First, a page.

The other CP effects may cancel each other out a bit since there are draggy rings in front and rear -- I am more thinking about CP location than max altitude so the .001 transitions will better take into account drag across model I think.

I also noticed something as I was messing with this -- putting transitions on front and back of element does not affect CP much but just putting a transition on the back of the body-tube piece seems to have the biggest impact and shifts CP more. I am not sure why.
 

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The reason that the first big change happened is that OR is not calculating any resistance / drag or CP for the nose unless it has a nose cone or transition. I think the same thing happened with your Bottle Rocket simulation - until you put a really short / flat nose cone on there it basically ignores the impact of the front of the rocket and forecasts unrealistic altitudes and gives inaccurate stability estimates (not that the final estimates are totally accurate either).

The other CP effects may cancel each other out a bit since there are draggy rings in front and rear -- I am more thinking about CP location than max altitude so the .001 transitions will better take into account drag across model I think.

I also noticed something as I was messing with this -- putting transitions on front and back of element does not affect CP much but just putting a transition on the back of the body-tube piece seems to have the biggest impact and shifts CP more. I am not sure why.

The top of the mast, on the original sim that I posted.. is a nose cone.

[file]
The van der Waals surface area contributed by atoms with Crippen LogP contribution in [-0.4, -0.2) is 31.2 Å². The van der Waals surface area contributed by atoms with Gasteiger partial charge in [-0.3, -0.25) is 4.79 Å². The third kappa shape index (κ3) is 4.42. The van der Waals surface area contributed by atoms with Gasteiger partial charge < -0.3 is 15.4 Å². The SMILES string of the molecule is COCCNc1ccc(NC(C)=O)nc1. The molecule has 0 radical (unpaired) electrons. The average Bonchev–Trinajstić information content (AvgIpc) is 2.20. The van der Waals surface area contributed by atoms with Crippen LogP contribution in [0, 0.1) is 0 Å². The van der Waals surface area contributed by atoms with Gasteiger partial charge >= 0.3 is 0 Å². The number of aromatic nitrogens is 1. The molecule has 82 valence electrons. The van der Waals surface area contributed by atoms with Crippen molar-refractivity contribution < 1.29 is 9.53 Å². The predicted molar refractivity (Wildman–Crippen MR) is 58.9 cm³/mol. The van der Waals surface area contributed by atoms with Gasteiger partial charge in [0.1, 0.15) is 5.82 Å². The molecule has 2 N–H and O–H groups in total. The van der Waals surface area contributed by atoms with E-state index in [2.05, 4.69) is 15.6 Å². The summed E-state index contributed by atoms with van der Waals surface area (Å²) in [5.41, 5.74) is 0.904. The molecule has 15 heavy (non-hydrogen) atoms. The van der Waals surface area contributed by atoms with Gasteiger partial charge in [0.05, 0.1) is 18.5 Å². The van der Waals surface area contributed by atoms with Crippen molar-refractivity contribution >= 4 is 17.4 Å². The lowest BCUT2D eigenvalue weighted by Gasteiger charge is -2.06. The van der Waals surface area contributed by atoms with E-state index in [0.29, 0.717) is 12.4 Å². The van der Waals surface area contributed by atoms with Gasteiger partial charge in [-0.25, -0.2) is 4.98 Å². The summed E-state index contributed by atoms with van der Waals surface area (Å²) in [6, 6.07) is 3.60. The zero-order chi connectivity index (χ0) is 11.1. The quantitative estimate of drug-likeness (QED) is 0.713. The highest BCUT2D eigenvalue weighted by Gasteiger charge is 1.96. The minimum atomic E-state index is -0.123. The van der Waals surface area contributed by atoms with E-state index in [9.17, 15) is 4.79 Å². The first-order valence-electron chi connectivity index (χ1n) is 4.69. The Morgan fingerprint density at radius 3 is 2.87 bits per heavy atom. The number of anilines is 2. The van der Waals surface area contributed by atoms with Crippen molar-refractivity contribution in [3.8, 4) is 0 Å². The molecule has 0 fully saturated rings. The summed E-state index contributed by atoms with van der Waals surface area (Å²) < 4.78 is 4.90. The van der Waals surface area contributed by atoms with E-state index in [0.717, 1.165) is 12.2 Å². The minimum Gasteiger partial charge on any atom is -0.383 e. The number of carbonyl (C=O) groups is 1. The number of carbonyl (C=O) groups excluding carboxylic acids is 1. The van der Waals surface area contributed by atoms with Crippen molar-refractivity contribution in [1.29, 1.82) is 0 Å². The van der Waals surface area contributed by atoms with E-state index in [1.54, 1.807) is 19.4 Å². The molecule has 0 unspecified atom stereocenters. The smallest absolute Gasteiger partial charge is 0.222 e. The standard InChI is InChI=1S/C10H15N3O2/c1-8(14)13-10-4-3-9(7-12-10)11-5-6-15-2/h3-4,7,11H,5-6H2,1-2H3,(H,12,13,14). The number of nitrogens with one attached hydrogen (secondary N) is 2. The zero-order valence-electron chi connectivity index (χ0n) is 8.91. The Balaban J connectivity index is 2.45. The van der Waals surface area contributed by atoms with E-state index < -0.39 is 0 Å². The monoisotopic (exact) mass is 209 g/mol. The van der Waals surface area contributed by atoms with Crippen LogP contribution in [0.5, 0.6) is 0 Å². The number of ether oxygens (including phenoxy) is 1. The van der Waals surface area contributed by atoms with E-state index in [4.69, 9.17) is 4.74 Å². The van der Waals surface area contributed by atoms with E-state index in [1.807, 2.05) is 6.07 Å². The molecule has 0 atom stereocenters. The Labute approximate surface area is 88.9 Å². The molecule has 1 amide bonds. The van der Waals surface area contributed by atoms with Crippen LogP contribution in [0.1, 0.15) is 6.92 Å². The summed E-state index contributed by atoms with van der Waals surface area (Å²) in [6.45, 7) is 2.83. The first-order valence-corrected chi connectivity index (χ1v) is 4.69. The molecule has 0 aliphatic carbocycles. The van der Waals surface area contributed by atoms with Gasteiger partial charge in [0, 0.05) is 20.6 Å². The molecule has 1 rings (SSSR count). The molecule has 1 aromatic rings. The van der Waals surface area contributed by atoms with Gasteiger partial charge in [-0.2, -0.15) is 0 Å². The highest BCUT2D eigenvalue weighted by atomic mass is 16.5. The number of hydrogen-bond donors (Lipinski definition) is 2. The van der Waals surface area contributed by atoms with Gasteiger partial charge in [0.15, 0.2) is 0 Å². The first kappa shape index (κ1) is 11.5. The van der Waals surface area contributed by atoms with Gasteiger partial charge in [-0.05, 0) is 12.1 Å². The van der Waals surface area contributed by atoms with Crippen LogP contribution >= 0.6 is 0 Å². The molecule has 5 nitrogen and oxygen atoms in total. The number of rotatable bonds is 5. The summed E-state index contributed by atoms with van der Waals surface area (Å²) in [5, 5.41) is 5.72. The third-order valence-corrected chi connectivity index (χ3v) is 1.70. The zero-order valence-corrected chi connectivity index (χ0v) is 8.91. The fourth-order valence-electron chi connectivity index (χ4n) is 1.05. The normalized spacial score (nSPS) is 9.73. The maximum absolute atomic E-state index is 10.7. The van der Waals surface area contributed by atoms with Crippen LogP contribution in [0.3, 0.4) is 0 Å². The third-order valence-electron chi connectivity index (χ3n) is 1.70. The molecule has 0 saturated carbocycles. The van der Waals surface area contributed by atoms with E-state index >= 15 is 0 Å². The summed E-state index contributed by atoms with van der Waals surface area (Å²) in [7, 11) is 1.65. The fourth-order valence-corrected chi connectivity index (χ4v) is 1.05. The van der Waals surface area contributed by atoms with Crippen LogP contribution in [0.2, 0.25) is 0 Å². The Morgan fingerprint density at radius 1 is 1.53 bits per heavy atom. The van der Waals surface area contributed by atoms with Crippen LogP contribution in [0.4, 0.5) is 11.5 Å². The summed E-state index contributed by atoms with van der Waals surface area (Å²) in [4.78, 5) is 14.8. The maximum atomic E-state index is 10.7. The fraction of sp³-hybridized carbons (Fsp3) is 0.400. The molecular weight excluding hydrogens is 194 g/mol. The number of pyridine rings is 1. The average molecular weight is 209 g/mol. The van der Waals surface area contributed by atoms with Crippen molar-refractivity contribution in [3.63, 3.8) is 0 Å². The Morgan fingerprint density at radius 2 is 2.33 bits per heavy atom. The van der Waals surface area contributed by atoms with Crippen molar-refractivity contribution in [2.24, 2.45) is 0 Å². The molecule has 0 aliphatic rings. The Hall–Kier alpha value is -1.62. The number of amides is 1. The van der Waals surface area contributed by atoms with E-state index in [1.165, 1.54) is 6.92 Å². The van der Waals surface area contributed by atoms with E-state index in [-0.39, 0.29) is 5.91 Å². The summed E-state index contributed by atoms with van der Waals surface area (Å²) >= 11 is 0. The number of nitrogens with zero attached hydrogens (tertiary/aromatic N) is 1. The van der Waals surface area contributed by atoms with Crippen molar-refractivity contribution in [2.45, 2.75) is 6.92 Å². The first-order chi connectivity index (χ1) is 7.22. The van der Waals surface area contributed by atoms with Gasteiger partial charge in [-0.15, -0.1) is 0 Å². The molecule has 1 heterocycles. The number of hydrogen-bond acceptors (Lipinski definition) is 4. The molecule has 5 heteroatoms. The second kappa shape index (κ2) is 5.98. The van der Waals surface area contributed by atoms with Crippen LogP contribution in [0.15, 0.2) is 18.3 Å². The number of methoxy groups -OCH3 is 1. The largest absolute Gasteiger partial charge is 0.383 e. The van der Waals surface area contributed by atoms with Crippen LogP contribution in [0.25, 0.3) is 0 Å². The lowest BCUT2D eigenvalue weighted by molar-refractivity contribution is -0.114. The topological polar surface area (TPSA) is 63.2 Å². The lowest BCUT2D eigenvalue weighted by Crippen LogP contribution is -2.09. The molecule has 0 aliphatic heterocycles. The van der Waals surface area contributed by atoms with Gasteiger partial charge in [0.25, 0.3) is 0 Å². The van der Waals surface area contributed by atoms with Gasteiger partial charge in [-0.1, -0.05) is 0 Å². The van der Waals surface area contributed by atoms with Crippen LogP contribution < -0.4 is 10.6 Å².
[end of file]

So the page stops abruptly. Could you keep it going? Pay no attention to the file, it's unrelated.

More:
I'm not really worried about CP. It's seemed to me based on past sim's that OR doesn't sim base drag well. I'll swing test it once it is built, and add nose weight to make it stable. Then I can plug that data into OR and see what it states. Reverse Engineering.

The fact that Estes built a working prototype gives me confidence the profile will be stable. But we'll see.
 
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jqavins

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Open Rocket doesn't take into account the stability increase due to the conical rear segment.
That doesn't ring true. If OR doesn't account for a transition's effect on CP then it's pretty useless, and I know it's not useless. How did you model the back end? It looks like a pair of transitions, one increasing (as you move aftward) and one decreasing. The increasing one pulls the CP down and the decreasing one pushes it back up.
It's seemed to me based on past sim's that OR doesn't sim base drag well.
Now that I believe. I can't speak to OR, but I know that RS doesn't take base drag into account at all in computing the CP. And there's a work-around for it. See Peak of Flight # 162. That will make the model even draggier, so ignore the altitude results.

I changed the stack of rings (body tubes) at the top of the barrel section to a single transition and deleted the landing gear...
View attachment 500543
It also looks like an astronaut's capsule with a launch abort tower on top. Maybe you could... Never mind.
 

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If OR doesn't account for a transition's effect on CP then it's pretty useless, and I know it's not useless. How did you model the back end? It looks like a pair of transitions, one increasing (as you move aftward) and one decreasing. The increasing one pulls the CP down and the decreasing one pushes it back up.Now that I believe.

Thanks Joe, that makes sense.